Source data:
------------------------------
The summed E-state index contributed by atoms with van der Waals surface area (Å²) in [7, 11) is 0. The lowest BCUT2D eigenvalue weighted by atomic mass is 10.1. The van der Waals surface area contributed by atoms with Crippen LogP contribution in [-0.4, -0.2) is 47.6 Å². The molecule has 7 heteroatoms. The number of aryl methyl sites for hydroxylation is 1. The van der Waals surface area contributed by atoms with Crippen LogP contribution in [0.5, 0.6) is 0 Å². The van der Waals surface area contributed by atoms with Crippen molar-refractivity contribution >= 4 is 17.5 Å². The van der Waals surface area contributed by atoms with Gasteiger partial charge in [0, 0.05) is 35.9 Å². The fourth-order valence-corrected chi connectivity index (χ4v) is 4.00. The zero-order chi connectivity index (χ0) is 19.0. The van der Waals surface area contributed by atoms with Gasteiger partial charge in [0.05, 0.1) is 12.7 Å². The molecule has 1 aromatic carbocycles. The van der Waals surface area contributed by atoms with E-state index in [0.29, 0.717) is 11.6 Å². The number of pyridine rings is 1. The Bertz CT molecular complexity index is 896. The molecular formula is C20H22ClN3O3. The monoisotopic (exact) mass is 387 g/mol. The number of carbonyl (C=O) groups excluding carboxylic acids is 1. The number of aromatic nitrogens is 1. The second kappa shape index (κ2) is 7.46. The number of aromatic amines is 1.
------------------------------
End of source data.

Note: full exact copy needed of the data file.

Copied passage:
The summed E-state index contributed by atoms with van der Waals surface area (Å²) in [7, 11) is 0. The lowest BCUT2D eigenvalue weighted by atomic mass is 10.1. The van der Waals surface area contributed by atoms with Crippen LogP contribution in [-0.4, -0.2) is 47.6 Å². The molecule has 7 heteroatoms. The number of aryl methyl sites for hydroxylation is 1. The van der Waals surface area contributed by atoms with Crippen LogP contribution in [0.5, 0.6) is 0 Å². The van der Waals surface area contributed by atoms with Crippen molar-refractivity contribution >= 4 is 17.5 Å². The van der Waals surface area contributed by atoms with Gasteiger partial charge in [0, 0.05) is 35.9 Å². The fourth-order valence-corrected chi connectivity index (χ4v) is 4.00. The zero-order chi connectivity index (χ0) is 19.0. The van der Waals surface area contributed by atoms with Gasteiger partial charge in [0.05, 0.1) is 12.7 Å². The molecule has 1 aromatic carbocycles. The van der Waals surface area contributed by atoms with E-state index in [0.29, 0.717) is 11.6 Å². The number of pyridine rings is 1. The Bertz CT molecular complexity index is 896. The molecular formula is C20H22ClN3O3. The monoisotopic (exact) mass is 387 g/mol. The number of carbonyl (C=O) groups excluding carboxylic acids is 1. The number of aromatic nitrogens is 1. The second kappa shape index (κ2) is 7.46. The number of aromatic amines is 1.